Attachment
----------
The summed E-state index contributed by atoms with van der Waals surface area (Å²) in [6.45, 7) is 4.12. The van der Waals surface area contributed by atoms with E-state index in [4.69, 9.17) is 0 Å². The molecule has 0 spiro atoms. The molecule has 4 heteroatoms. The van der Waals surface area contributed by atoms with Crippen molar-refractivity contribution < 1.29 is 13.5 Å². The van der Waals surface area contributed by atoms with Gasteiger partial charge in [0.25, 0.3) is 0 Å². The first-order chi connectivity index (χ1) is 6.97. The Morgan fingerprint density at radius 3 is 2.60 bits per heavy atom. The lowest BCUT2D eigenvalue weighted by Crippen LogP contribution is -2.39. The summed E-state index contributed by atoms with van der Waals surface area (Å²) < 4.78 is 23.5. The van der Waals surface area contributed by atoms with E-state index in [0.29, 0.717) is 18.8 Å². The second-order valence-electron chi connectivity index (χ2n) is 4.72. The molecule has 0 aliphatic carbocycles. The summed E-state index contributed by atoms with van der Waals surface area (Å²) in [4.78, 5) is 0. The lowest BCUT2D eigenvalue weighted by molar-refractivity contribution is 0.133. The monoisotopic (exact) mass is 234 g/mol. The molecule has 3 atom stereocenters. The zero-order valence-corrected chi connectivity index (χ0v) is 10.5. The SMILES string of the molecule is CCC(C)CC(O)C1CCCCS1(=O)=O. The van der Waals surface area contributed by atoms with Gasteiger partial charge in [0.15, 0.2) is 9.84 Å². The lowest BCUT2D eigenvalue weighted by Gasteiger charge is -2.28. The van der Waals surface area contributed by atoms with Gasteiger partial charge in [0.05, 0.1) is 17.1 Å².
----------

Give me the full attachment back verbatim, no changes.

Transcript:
The summed E-state index contributed by atoms with van der Waals surface area (Å²) in [6.45, 7) is 4.12. The van der Waals surface area contributed by atoms with E-state index in [4.69, 9.17) is 0 Å². The molecule has 0 spiro atoms. The molecule has 4 heteroatoms. The van der Waals surface area contributed by atoms with Crippen molar-refractivity contribution < 1.29 is 13.5 Å². The van der Waals surface area contributed by atoms with Gasteiger partial charge in [0.25, 0.3) is 0 Å². The first-order chi connectivity index (χ1) is 6.97. The Morgan fingerprint density at radius 3 is 2.60 bits per heavy atom. The lowest BCUT2D eigenvalue weighted by Crippen LogP contribution is -2.39. The summed E-state index contributed by atoms with van der Waals surface area (Å²) < 4.78 is 23.5. The van der Waals surface area contributed by atoms with E-state index in [0.29, 0.717) is 18.8 Å². The second-order valence-electron chi connectivity index (χ2n) is 4.72. The molecule has 0 aliphatic carbocycles. The summed E-state index contributed by atoms with van der Waals surface area (Å²) in [4.78, 5) is 0. The lowest BCUT2D eigenvalue weighted by molar-refractivity contribution is 0.133. The monoisotopic (exact) mass is 234 g/mol. The molecule has 3 atom stereocenters. The zero-order valence-corrected chi connectivity index (χ0v) is 10.5. The SMILES string of the molecule is CCC(C)CC(O)C1CCCCS1(=O)=O. The van der Waals surface area contributed by atoms with Gasteiger partial charge in [0.15, 0.2) is 9.84 Å². The lowest BCUT2D eigenvalue weighted by Gasteiger charge is -2.28. The van der Waals surface area contributed by atoms with Gasteiger partial charge in [0.05, 0.1) is 17.1 Å².